My OpenLearn Profile
- Personalise your OpenLearn profile
- Save your favourite content
- Get recognition for your learning
Social issues and GM crops
The genetic manipulation of plants and animals and their use in agriculture is one of the most controversial scientific developments of recent times. This free course, Social issues and GM crops, takes a look at the science behind the headlines and the complex interactions between scientific and social factors. By the end of the course it's hoped that you will have a clearer idea not only of what is possible with GM but what may be considered desirable.
Course learning outcomes
After studying this course, you should be able to:
- understand some of the social issues surrounding the development of GM crops
- better understand some of the social issues surrounding the development of GM crops, especially those that are ethical in nature
- better appreciate the disputed nature of the science that underpins GM crop development and how these relate to modern methods of assessing the safety of GM foods
- explain how the public consultation exercise relating to the possible commercialisation of GM crops was conducted in the UK and the merits and drawbacks of that approach.
You can start this course right now without signing-up. Click on any of the course content sections below to start at any point in this course.
If you want to be able to track your progress, earn a free Statement of Participation, and access all course quizzes and activities, sign-up.
- Learning outcomes
- 1 Preamble
- 2 Concerns about GM crops
- 3 A key point in the controversy over GM crops: the Pusztai affair
- 4 Assessing the safety of GM food
- 4 Assessing the safety of GM food
- 4.1 Introduction
- 4.2 Scientific risk analysis
- 4.3 Assessing GM foods: substantial equivalence is introduced
- 4.4 Incorporating substantial equivalence into national and international law
- 4.5 A critique of substantial equivalence
- 4.6 Responses to the critique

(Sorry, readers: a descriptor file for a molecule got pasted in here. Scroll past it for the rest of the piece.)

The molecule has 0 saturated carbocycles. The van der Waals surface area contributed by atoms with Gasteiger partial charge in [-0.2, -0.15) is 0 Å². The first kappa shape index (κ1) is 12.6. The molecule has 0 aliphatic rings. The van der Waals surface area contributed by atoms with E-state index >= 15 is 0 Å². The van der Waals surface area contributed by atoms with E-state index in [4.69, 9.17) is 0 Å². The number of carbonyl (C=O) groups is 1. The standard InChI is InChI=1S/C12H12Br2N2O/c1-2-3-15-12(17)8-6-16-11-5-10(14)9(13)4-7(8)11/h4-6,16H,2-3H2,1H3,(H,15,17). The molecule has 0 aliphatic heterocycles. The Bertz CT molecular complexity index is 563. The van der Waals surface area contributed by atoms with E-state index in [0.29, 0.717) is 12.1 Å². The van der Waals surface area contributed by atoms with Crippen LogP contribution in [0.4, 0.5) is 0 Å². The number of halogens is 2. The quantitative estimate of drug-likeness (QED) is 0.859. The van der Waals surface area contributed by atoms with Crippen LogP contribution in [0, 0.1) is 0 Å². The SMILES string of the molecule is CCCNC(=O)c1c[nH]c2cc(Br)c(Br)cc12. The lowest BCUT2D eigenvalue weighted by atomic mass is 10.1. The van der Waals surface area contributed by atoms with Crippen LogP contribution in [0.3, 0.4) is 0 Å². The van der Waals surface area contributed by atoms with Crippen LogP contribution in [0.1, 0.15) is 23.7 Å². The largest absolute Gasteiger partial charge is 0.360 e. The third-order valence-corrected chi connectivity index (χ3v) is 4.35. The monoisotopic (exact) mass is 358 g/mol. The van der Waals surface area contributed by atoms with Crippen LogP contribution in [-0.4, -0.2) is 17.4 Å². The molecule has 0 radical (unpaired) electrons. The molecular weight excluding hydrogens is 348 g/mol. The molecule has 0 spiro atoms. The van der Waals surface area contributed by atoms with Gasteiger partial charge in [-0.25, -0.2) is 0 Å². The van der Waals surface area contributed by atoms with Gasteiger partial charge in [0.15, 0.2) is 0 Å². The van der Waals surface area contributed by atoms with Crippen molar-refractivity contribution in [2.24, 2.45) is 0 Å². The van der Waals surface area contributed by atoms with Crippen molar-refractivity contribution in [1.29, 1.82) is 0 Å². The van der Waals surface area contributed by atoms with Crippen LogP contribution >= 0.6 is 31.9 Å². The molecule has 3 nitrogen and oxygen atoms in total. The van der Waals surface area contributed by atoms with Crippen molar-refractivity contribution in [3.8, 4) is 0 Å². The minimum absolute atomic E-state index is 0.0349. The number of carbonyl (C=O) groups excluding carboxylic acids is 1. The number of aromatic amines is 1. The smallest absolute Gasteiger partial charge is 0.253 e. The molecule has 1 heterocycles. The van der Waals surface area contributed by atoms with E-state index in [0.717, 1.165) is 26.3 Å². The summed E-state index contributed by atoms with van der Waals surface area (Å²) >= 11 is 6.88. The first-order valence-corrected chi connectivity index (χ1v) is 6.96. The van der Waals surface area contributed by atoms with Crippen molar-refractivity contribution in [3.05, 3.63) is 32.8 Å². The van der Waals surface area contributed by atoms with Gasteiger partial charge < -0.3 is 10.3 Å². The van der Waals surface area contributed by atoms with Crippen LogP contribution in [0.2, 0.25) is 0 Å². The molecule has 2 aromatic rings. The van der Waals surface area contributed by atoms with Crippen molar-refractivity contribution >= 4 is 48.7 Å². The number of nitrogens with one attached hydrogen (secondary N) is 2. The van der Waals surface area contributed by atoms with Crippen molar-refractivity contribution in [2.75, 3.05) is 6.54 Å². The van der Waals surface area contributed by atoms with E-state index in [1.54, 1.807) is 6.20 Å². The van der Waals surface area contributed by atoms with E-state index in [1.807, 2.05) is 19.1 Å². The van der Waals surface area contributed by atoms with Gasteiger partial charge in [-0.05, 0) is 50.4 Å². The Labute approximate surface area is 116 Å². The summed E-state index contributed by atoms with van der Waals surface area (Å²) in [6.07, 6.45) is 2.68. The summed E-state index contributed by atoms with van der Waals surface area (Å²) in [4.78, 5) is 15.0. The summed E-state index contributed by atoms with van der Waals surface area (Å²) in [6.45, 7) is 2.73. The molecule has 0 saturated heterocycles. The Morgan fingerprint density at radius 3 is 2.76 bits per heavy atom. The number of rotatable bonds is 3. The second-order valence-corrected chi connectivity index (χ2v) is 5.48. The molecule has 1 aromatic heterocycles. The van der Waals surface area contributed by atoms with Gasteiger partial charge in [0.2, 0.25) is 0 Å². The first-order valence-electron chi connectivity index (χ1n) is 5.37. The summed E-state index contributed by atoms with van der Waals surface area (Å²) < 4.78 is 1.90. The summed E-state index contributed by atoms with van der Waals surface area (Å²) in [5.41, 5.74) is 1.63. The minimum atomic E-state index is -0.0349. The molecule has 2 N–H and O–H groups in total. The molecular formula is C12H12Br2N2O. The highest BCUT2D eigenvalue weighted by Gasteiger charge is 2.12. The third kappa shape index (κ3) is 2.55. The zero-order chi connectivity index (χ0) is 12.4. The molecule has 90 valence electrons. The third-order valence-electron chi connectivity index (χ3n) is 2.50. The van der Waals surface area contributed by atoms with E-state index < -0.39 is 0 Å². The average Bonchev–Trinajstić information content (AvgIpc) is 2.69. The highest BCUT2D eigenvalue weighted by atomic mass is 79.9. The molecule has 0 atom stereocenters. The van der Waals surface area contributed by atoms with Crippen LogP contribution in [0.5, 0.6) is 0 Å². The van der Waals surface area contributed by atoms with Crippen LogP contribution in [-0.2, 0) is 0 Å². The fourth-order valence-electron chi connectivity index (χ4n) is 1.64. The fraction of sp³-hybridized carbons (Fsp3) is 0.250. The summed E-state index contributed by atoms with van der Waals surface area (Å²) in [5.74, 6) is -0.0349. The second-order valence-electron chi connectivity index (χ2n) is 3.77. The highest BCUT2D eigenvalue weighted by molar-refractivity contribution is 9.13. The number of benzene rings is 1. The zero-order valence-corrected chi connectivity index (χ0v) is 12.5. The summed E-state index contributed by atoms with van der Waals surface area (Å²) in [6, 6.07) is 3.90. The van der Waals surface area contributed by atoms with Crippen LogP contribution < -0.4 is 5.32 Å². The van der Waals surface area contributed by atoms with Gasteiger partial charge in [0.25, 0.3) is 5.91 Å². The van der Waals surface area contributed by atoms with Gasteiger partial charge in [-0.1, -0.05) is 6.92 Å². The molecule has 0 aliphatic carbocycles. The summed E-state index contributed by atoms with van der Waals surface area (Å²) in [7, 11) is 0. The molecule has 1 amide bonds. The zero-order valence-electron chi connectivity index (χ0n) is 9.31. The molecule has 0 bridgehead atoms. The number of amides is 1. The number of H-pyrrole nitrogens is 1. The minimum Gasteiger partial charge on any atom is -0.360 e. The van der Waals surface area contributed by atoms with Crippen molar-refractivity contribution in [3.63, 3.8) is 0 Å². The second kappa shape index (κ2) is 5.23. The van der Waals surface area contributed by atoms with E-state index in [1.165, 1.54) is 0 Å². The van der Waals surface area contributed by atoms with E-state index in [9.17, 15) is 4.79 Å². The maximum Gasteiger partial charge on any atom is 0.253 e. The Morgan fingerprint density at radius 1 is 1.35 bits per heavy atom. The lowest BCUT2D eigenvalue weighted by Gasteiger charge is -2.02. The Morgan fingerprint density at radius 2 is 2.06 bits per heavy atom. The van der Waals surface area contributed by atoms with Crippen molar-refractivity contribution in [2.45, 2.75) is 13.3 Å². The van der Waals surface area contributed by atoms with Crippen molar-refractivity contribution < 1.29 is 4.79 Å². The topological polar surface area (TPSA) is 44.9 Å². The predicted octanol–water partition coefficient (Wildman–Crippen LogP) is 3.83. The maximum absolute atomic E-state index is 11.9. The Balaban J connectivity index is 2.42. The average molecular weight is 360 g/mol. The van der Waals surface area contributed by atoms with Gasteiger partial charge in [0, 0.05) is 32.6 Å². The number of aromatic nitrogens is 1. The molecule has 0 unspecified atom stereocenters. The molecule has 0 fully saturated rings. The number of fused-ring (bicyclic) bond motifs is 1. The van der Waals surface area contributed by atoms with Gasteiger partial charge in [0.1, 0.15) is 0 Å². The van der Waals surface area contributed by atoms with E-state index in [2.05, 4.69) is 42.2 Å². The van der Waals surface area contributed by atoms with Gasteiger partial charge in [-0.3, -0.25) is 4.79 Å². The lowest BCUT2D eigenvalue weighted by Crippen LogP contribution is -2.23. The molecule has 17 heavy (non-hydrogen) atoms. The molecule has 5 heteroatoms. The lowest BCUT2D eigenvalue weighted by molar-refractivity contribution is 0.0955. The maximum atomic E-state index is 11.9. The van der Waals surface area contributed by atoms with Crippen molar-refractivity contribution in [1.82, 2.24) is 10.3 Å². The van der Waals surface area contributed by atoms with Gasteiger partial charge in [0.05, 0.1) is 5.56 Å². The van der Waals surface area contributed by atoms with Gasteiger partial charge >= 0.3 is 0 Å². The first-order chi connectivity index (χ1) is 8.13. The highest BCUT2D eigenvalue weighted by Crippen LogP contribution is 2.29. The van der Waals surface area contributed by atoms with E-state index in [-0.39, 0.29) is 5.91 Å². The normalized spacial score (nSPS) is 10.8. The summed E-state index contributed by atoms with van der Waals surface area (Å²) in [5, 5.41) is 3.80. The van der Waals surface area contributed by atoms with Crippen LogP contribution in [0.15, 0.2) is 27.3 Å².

- 4.7 Safety assessment today
- 5 Public views and the GM Nation? debate
- 6 Summary
- Keep on learning
Create an account to get more
Track your progress
Review and track your learning through your OpenLearn Profile.
Statement of participation
On completetion of a course you will earn a Statement of participation.
Access all course activities
Take course quizzes and access all learning.
Review the course
When you have finished a course leave a review and tell others what you think.
Creative commons: The Open University is proud to release this free course under a Creative Commons licence.
However, any third-party materials featured within it are used with permission and are not ours to give away. These materials are not subject to the Creative Commons licence. See terms and conditions and our FAQs.
Full copyright details can be found in the Acknowledgements section of each week.
For further information, take a look at our frequently asked questions which may give you the support you need.Have a question?
Making the decision to study can be a big step, which is why you'll want a trusted University. The Open University has 50 years’ experience delivering flexible learning and 170,000 students are studying with us right now. Take a look at all Open University courses.
Every year, thousands of students decide to study with The Open University. With over 120 qualifications, we’ve got the right course for you.
About this free course
10 hours study
Level 2: Intermediate
Download this course
Free statement of participation on completion of these courses.